Please release me, says Evans as BBC row goes up in lights

Troubled DJ goes on the offensive on breakfast show after resignation
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The Independent Online
The BBC decided to be as full frontally aggressive as their errant broadcaster Chris Evans yesterday when the corporation set a new precedent by advertising for a replacement for Evans on a neon sign in Piccadilly Circus.

A management meeting at Radio One yesterday, attended by the station's controller Matthew Bannister, decided to take the initiative and pounds 2,000 was paid for the prime site.

The sign flashed the words: "Wanted. Radio One breakfast DJ. Must work five-day week. Ginger hair an advantage. Apply 97-99 FM Radio One."

A Radio One spokeswoman denied last night that the joke sign was a waste of licence-payers' money, saying that the corporation had managed to secure a particularly advantageous rate.

Evans gave in his notice on Thursday after being refused permission to reduce his working week to four days and take Fridays off. The ginger- haired presenter also hosts the Channel 4 programme TFI Friday on Friday evenings.

Yesterday Evans returned to the offensive on his Radio One breakfast show. He admitted the dispute had left him feeling sad but he refused to withdraw his resignation, even though fellow DJ Simon Mayo urged him to stay on.

He told listeners: "I'm a little forlorn," during the 9am handover to Mayo. But his admission came after he provocatively chose to play songs including "Please Release Me, Let Me Go" and another which featured the lyrics: "Give me something before I splutter out".

In a bizarre handover, Mayo told him: "Change your mind." Evans said: "What do you mean?" - to which Mayo replied: "Change your mind." Evans then said: "I can't because I can't have Fridays off."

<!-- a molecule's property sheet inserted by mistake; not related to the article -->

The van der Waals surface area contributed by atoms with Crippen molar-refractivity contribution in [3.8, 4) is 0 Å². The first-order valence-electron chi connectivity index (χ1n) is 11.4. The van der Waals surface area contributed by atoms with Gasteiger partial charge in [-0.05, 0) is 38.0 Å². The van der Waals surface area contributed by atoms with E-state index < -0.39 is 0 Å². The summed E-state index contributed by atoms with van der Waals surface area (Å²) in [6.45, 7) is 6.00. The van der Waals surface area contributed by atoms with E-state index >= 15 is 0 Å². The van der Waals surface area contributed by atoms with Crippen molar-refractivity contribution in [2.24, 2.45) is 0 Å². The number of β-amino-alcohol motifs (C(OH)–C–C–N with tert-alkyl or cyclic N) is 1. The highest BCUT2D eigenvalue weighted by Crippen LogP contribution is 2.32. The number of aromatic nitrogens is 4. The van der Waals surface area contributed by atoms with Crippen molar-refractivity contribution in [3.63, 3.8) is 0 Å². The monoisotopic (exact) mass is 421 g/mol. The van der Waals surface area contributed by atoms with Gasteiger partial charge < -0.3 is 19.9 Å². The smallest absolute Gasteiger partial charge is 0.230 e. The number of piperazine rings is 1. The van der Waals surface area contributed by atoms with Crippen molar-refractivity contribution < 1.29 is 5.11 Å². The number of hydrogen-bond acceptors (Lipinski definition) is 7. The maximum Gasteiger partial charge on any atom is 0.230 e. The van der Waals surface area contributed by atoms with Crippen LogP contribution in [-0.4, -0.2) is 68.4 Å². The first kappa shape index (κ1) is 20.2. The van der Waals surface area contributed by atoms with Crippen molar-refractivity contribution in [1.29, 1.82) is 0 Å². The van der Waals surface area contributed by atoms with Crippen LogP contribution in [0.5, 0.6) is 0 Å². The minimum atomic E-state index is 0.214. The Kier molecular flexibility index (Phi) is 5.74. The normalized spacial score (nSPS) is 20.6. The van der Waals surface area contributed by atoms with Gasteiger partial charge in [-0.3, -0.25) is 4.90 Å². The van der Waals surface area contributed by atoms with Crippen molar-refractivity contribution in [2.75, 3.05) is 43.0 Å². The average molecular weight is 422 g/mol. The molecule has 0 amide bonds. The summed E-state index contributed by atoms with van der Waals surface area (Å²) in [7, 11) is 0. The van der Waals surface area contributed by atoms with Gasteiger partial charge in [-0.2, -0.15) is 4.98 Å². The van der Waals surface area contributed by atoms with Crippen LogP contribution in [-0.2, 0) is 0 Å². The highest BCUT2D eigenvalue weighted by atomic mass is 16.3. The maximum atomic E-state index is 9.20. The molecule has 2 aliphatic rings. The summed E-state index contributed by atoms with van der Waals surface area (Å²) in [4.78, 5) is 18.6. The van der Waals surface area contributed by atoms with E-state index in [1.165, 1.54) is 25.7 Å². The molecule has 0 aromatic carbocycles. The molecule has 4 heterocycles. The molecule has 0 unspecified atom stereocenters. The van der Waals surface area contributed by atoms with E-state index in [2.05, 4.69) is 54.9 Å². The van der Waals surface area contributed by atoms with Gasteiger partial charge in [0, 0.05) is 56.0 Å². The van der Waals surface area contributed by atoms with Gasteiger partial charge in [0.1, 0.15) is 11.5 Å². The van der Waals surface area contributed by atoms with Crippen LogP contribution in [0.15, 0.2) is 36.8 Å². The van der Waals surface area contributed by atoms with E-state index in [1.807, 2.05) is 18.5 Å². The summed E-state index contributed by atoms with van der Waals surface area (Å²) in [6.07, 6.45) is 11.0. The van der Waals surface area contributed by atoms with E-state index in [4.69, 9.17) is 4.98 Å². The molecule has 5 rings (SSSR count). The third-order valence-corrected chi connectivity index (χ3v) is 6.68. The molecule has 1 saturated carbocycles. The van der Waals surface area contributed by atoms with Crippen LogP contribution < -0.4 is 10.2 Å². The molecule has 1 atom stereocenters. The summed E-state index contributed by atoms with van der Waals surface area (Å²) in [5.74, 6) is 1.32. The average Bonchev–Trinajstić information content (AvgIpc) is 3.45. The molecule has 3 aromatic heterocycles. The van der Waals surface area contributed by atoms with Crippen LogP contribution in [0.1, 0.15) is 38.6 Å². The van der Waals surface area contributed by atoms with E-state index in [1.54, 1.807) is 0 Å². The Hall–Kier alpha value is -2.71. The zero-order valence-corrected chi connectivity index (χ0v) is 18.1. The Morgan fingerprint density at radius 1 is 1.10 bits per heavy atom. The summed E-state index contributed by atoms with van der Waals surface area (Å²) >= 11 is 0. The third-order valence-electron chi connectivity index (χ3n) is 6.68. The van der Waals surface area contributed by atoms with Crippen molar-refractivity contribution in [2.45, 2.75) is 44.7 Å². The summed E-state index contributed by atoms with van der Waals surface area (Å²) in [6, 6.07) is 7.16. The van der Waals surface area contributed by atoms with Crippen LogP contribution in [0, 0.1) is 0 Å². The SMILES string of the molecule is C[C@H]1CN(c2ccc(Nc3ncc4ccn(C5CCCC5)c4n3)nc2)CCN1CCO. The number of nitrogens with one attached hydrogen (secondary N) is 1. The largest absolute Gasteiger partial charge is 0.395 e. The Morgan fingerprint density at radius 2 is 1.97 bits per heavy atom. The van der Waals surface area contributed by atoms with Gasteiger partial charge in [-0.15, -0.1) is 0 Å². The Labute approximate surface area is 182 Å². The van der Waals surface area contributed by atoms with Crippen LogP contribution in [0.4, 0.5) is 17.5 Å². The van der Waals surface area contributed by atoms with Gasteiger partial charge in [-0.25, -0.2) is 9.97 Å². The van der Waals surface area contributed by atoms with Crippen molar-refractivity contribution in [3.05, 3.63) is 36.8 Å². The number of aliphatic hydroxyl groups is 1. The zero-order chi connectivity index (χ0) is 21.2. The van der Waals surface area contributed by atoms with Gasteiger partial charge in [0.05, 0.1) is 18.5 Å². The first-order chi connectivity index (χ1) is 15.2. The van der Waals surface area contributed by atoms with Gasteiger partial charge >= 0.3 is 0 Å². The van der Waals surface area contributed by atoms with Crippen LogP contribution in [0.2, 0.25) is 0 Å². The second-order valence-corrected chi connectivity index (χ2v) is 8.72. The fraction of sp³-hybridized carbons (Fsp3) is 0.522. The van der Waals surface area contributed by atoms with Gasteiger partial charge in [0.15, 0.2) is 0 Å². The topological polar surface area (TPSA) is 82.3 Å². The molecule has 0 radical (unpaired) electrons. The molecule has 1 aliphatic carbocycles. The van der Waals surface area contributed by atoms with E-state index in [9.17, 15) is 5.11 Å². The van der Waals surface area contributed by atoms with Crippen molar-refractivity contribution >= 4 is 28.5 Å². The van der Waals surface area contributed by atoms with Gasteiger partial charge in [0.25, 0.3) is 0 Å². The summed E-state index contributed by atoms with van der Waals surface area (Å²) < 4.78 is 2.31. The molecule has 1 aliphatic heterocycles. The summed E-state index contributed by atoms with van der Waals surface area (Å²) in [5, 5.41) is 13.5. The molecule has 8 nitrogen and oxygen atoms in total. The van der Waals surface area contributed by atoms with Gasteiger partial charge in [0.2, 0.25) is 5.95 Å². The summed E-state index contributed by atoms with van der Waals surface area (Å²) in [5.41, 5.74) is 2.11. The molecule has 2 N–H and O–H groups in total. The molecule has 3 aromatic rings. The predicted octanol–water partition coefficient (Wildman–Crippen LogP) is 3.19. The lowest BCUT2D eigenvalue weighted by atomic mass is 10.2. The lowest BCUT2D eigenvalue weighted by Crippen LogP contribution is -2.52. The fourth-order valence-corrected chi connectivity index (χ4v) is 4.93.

Mayo told him: "Well convert to Islam. Friday is a holy day. You can convert to Islam and say `Look, it's a religious point, now you have to give me Fridays off'. Why don't you do Sundays to Thursdays?"

Evans replied: "No, it's still six days a week."

Then Mayo said: "I've just remembered - Matthew said don't talk about it on the handover."

Evans had also used his programme to appeal for another job. This appeared to have paid dividends as later in the day the commercial station Talk Radio revealed that it was going to offer Evans pounds 1m to work for them.

A spokesman said: "A request has been sent to his agent and we hope negotiations are going to start soon. Everything is negotiable. Chris would find the perfect format with us. He is a brilliant talker and would be great for the station.

BBC executives will now have to consider whether it is worth keeping Evans on until the end of his contract on 27 March with the risk that he will use his remaining shows to make comments about the corporation.

The station's spokeswoman said last night: "We're not unhappy about what he said on his breakfast show. Chris is a spontaneous broadcaster but we will look at each incident individually and if we feel there is one we need to talk to him about then we will do so."

Evans, who earns more than pounds 7,000 a day for his outspoken brand of broadcasting, told listeners: "In the middle of last summer I asked for Fridays off because we have got to do the TV show.

"... I went to them last summer because I didn't know if the TV show was going to be a success or not.

"Getting up to do the show is not a big deal, I'm not saying it's hard work, but what I wanted to do was have a nice day on Friday, do my TV show and get into work at 11 o'clock full of energy for 6.15, work till about 8 and that's it.

"So I said `Please can I have Fridays off, let someone else do the show'. In America it is common practice for a DJ to do Fridays, Saturdays and Sundays. That's all I wanted.

"In November I went back and asked for the same deal. I said: `Come on it's not working out, it's too long a week and I don't have to do it. Please', I said.

"They said we'll give you more weeks off next year. OK, so I now got 12 weeks off."

Evans then explained why he went back again to ask for Fridays off.

He said: "This Christmas I've had a great time. We did one TV show without having to get up at 5am each morning. I asked again and the answer is still no.

"I love to work on the radio, I absolutely adore it. It's my favourite thing in the whole world, although I admit we get paid an absolute fortune.

"We wanted to be here from Monday to Thursday but apparently that's not good enough. That's the whole thing, that's absolutely true. We are being forced out, that's it. "If somebody else wants to offer us a job Monday to Thursday we'd love to do it."

Leading article, page 19

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